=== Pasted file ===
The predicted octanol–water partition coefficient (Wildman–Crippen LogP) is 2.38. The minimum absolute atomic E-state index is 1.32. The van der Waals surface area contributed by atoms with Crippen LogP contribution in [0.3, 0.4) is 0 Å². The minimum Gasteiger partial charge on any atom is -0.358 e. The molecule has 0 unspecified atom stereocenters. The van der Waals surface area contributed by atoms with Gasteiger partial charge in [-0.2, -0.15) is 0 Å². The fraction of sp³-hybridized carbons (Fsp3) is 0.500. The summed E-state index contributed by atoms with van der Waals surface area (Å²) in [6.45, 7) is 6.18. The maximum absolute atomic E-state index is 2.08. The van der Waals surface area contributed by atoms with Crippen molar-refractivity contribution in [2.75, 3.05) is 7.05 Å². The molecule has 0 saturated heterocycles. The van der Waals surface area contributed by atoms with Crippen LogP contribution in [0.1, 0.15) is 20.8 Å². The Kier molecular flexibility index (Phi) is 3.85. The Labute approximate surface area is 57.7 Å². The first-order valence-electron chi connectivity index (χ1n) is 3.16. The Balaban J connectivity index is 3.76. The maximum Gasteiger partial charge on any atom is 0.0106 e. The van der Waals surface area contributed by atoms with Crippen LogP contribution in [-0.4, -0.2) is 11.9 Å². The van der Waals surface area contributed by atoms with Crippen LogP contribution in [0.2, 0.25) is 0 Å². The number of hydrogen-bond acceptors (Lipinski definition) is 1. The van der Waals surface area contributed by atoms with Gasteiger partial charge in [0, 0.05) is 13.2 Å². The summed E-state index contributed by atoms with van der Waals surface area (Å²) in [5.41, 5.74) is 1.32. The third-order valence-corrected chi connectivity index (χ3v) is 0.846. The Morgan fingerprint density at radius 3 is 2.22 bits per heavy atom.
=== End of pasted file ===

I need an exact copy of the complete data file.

The predicted octanol–water partition coefficient (Wildman–Crippen LogP) is 2.38. The minimum absolute atomic E-state index is 1.32. The van der Waals surface area contributed by atoms with Crippen LogP contribution in [0.3, 0.4) is 0 Å². The minimum Gasteiger partial charge on any atom is -0.358 e. The molecule has 0 unspecified atom stereocenters. The van der Waals surface area contributed by atoms with Gasteiger partial charge in [-0.2, -0.15) is 0 Å². The fraction of sp³-hybridized carbons (Fsp3) is 0.500. The summed E-state index contributed by atoms with van der Waals surface area (Å²) in [6.45, 7) is 6.18. The maximum absolute atomic E-state index is 2.08. The van der Waals surface area contributed by atoms with Crippen molar-refractivity contribution in [2.75, 3.05) is 7.05 Å². The molecule has 0 saturated heterocycles. The van der Waals surface area contributed by atoms with Crippen LogP contribution in [0.1, 0.15) is 20.8 Å². The Kier molecular flexibility index (Phi) is 3.85. The Labute approximate surface area is 57.7 Å². The first-order valence-electron chi connectivity index (χ1n) is 3.16. The Balaban J connectivity index is 3.76. The maximum Gasteiger partial charge on any atom is 0.0106 e. The van der Waals surface area contributed by atoms with Crippen LogP contribution in [-0.4, -0.2) is 11.9 Å². The van der Waals surface area contributed by atoms with Crippen LogP contribution in [0.2, 0.25) is 0 Å². The number of hydrogen-bond acceptors (Lipinski definition) is 1. The van der Waals surface area contributed by atoms with Gasteiger partial charge in [0, 0.05) is 13.2 Å². The summed E-state index contributed by atoms with van der Waals surface area (Å²) in [5.41, 5.74) is 1.32. The third-order valence-corrected chi connectivity index (χ3v) is 0.846. The Morgan fingerprint density at radius 3 is 2.22 bits per heavy atom.